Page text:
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Helping a Loved One Cope with Mental Illness

Learn about what you can do to help a loved one cope with a mental illness.

It can be difficult to see a loved one struggle with symptoms of mental illness. It can also be hard to know how to best help and support a loved one.

Every individual is different, and situations vary greatly. Below are some ideas that might help you get started in approaching a loved one you’re concerned about.

Recognizing the Warning Signs

Signs can vary widely. Some examples include changes in sleep or appetite, withdrawal from social interactions, or problems functioning at school or work. See more on Warning Signs of Mental Illness. There may be other explanations for changes, such as general medical illness. Checking in with a medical professional can help sort out what changes are cause for concern. It’s important to address concerns early, as untreated symptoms of mental illness can worsen with time.

If you or someone you know is at risk of hurting themselves or others or needs support now, contact the Suicide and Crisis Lifeline — call 988, text 988, or chat at

Starting the Conversation

One of the hardest-- but most important--steps may be starting a conversation with the person you’re concerned about. You don’t have to be an expert. You don’t need to have all the answers. Start by expressing your concern, as well as your readiness to listen and be there for the person. Don't be afraid to talk about it. Reassure them that you care about them and are there for them. Use "I" statements. For example, try "I am worried about you…," or "I’d like you to consider talking to a counselor…." Avoid statements like "You are…." or “You need to," or "You should…."

Try to show patience and caring. Avoid being judgmental about their expressed thoughts and actions. Listen.

Try encouraging them to talk with a mental health care practitioner or with their primary care practitioner — wherever they might be most willing to start. For some people, it may be helpful to compare the situation to a general medical condition, like diabetes or high blood pressure. If they were having problems with those types of conditions, wouldn’t they seek medical care?

Remind them that seeking help is a sign of strength.

Educating Yourself about Mental Health Conditions

Seek out opportunities to educate yourself. The more you know, the more you can offer informed suggestions to a loved one.

Carefully consider the sources of your information, especially when searching online. As with any topic, the quality of information available online varies a great deal.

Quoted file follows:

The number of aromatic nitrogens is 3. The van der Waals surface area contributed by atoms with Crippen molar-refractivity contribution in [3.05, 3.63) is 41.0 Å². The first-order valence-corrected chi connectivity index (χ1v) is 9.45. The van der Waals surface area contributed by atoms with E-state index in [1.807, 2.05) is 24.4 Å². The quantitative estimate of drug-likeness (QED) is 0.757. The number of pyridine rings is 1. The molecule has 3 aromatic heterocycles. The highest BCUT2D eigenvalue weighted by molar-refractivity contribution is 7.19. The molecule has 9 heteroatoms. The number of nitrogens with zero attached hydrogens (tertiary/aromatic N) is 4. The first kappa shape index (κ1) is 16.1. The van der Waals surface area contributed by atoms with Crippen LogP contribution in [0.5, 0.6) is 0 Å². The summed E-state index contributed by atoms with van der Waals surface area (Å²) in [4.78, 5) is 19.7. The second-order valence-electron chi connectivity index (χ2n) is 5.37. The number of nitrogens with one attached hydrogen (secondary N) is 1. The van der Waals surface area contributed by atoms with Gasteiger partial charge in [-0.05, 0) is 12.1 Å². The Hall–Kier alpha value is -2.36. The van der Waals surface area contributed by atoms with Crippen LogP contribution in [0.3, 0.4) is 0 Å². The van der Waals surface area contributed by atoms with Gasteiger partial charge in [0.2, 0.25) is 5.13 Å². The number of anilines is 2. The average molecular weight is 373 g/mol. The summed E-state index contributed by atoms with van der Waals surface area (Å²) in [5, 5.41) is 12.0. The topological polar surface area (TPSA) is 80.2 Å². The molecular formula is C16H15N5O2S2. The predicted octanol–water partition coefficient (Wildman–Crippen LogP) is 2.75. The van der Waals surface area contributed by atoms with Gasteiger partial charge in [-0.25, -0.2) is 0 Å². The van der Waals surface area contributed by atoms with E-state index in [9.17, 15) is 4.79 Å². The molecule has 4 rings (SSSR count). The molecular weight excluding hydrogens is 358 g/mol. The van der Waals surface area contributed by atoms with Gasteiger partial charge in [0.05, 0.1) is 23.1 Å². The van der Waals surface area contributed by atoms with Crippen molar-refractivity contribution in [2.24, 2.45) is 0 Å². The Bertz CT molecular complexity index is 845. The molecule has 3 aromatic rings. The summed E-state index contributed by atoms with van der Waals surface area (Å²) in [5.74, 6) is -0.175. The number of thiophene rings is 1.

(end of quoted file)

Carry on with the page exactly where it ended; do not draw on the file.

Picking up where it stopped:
Helping Address Barriers

Try to anticipate and help address any potential barriers to a person’s seeking help. For example, find out about local resources are available in the person’s immediate community. (See a helpful resource list to the right.) Consider researching local practices and specific information such as hours, locations, and insurance-related requirements. Help brainstorm about possible solutions to barriers involving transportation, childcare, communicating with an employer, etc.

Seeking Support for Yourself

While you're focusing on helping a loved one, it's important to take care of yourself – physically and emotionally. Reach out for help for yourself if you need it. Recognize and acknowledge the limits of what you can give.

Blogger Victoria Maxwell writes: "When my mother was ill with the swings of severe depression, mania, and anxiety, I was worried as well as angry. I needed someone outside the family to freely discuss my frustrations and hurt without the fear of upsetting her. A qualified therapist offers clarity, objectivity, solutions not previously seen and a place to safely deal with the emotions rising from such difficult circumstances."

Support groups for family members, such as those available through the National Alliance on Mental Illness (NAMI) and Mental Health America (MHA) can be valuable sources of information and mutual support. NAMI offers both a training program for families (“Family-to-Family”) and ongoing peer-led support groups for family members.

NAMI Family-to-Family is a free, 12-session educational program for family and friends of people living with mental illness. It is an evidence-based program taught by NAMI-trained family members who have been there.

NAMI Family Support Group is a peer-led support group for family members, caregivers and loved ones of individuals living with mental illness. They are free and confidential.

Being There for the Long Run

Recovery from a mental health challenge is rarely a straightforward process. Typically, there are ups and downs, times of progress, and periods of setbacks. Be ready to provide support and encouragement to your loved one for the long run, not just during an immediate crisis. If your family member gives permission, you can work with professionals on their care team to support them and participate in treatment planning.

Even if you feel your support and actions are not making a difference, they are likely making a difference for your friend or family member. Your loved one may be hurting too much to express.

Physician Review

Isabel Norian, M.D.
Member, APA Council on Communications
November 2022

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